As explained in the discussion of OOP, objects such as buttons, windows, scrollbars, etc. each have properties that can be set in the Properties window. However, sometimes you will want to change an object’s properties while the program is running. In this case you can get and set properties using dot notation.

For example, suppose you want to put some text into an Editfield to give feedback to some action that the user has performed. Perhaps, in a quiz program, a user has chosen a correct answer to a quiz question.

quizf

Dot Notation and Properties

One way to do this would be to put the feedback text into the Editfield whenever the user clicks on one of the RadioButtons. In the incorrect RadioButton’s Action event you could put:

if me.value = true then
     Editfield1.text = “Sorry”
end if

Here the RadioButton’s “value” property is checked and if it is true (the button has been selected). If it is true then the Editfield’s text property is set to “Sorry”.

In the correct RadioButton’s Action event you would put:

if me.value = true then
     Editfield1.text = “Correct”
end if

Notice that in the first line of these blocks of code (“if me.value = true then”) we are getting the “value” property of the RadioButton while in the middle line (“Editfield!.text = “Correct”) we aresetting the “text” property of the EditField.

In these examples dot notation is used to refer to properties that belong to objects. It is important to remember that objects’ properties are of particular data types depending on the property. For example, a RadioButton’s width (RadioButton1.width) must be an integer while a RadioButton’s caption (RadioButton1.caption) must be a string (a group of characters).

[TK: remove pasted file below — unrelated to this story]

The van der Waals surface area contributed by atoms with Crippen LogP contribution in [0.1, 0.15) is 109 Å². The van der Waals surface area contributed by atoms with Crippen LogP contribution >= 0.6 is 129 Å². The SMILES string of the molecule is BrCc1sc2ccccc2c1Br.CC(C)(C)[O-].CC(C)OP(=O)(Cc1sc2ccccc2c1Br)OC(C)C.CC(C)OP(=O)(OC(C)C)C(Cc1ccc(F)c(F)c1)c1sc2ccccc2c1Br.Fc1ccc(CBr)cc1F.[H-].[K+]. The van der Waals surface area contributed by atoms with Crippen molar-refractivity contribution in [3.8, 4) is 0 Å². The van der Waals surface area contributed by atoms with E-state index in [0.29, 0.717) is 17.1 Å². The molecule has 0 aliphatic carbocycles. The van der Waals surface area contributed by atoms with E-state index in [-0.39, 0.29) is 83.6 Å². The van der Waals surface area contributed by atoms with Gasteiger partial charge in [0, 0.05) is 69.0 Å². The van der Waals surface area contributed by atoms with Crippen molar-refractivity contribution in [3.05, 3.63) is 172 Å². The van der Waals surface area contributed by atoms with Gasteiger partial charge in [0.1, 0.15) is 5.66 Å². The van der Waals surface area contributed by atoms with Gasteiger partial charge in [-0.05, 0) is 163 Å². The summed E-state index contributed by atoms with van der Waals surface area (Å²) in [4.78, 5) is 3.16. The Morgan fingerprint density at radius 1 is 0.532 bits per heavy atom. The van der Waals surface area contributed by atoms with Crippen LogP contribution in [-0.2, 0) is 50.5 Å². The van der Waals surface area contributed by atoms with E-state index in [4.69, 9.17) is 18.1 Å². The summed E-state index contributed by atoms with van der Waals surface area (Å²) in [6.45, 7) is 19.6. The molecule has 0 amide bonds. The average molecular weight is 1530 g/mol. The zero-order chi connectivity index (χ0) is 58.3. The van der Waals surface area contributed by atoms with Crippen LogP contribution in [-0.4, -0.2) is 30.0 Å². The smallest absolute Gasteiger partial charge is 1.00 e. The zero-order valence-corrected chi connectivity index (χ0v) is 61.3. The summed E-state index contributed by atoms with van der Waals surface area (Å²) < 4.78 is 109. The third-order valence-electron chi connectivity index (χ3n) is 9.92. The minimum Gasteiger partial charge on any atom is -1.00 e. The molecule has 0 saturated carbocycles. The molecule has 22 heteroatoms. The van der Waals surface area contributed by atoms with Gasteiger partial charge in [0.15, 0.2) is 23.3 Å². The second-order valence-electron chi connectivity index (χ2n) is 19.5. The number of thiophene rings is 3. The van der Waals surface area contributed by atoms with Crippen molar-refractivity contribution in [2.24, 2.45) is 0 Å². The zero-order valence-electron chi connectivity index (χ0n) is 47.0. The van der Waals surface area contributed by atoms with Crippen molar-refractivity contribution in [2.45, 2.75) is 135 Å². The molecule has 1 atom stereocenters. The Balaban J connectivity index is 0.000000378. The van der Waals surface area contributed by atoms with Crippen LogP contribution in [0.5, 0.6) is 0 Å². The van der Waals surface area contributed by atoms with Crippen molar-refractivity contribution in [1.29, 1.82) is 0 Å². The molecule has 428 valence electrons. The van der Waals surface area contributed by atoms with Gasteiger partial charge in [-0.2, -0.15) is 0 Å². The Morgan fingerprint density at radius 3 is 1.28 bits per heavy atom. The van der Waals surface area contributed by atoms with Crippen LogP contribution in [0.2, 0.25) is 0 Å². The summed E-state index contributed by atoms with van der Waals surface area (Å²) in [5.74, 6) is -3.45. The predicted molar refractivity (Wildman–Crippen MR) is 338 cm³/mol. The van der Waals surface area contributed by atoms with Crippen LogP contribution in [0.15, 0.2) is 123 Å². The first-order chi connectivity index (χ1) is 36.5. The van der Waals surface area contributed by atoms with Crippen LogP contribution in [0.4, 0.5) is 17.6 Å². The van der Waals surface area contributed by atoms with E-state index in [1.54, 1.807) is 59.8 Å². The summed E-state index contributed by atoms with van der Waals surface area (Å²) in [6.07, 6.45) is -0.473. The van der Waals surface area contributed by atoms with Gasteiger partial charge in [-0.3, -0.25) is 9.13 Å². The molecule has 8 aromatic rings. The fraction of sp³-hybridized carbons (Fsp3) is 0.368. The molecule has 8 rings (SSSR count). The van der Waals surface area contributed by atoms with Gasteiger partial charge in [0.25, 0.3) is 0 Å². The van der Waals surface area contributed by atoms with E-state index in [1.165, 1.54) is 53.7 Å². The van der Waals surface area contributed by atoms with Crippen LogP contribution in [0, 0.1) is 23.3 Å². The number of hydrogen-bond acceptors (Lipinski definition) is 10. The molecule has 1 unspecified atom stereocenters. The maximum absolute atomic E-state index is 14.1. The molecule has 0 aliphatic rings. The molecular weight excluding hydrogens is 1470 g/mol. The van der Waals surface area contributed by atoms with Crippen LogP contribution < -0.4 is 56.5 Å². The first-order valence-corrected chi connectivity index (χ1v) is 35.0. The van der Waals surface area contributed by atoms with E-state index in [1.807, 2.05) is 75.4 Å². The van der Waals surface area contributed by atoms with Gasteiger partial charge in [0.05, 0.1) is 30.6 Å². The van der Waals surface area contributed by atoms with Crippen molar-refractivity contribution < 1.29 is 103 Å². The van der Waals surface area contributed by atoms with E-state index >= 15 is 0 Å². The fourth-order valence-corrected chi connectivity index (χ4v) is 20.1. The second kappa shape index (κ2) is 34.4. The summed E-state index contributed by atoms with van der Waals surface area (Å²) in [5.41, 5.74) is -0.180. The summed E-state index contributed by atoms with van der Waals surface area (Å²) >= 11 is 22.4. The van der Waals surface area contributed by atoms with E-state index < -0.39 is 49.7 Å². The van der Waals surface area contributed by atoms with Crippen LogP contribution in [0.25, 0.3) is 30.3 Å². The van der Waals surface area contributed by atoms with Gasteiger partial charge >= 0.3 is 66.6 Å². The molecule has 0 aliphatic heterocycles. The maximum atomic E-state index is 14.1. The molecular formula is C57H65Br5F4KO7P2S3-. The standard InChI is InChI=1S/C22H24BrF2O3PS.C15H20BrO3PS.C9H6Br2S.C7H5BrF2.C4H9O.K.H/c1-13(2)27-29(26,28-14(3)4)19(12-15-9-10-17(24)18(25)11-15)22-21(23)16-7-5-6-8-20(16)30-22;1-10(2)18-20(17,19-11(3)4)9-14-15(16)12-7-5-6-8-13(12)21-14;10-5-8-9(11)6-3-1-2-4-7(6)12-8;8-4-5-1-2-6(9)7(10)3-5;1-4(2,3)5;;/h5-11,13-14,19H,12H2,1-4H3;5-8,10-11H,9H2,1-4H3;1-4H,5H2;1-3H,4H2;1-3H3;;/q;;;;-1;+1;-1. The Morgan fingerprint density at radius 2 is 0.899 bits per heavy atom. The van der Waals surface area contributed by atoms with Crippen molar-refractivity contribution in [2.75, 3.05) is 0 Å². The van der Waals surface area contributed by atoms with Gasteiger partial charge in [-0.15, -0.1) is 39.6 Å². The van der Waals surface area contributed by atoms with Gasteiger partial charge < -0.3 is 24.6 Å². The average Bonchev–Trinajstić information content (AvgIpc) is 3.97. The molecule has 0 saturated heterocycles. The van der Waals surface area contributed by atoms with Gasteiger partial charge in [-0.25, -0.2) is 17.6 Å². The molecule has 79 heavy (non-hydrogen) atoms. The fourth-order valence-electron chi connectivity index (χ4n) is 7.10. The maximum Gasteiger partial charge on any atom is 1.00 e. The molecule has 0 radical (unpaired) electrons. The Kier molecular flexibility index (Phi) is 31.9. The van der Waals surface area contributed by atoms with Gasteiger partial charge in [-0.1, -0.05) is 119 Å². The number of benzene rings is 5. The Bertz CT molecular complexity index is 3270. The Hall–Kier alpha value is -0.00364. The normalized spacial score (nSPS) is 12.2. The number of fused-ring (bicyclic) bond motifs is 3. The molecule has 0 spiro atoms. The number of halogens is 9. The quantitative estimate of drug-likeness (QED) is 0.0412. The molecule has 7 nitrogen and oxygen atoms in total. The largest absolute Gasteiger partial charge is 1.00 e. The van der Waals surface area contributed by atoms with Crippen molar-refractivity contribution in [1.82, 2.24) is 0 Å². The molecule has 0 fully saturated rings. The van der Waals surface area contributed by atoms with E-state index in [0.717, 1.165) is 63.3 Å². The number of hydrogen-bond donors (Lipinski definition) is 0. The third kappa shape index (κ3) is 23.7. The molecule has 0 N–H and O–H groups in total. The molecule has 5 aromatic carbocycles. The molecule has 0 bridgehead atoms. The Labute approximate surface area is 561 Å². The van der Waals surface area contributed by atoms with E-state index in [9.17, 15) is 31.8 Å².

RadioButton1.caption = “1812” is correct code. The quotes indicate that we are using 1812 as a string.
RadioButton1.caption = 
1812 is incorrect code. Without the quotes 1812 is an integer. If you tried to run a program with this code in it you would get an error message telling you that there is a “type mismatch”.

Dot Notation and Methods

Dot notation is also used to refer to an object’s methods. An object method performs an action when it is “called”. You call an object method using dot notation.
     EXAMPLE: Editfield1.setFocus
Calling the “setFocus” method of an EditField makes that EditField become the object with focus. In this case the fact that the EditField has focus would be indicated by a blue selection ring around EditField1.

focusf

 

Think “OF”
It may help in understanding dot notation to use the word “of“. For example Editfield1.text means “the text property of Editfield1″ and Editfield1.setFocus means “the setFocus method of Editfield1″.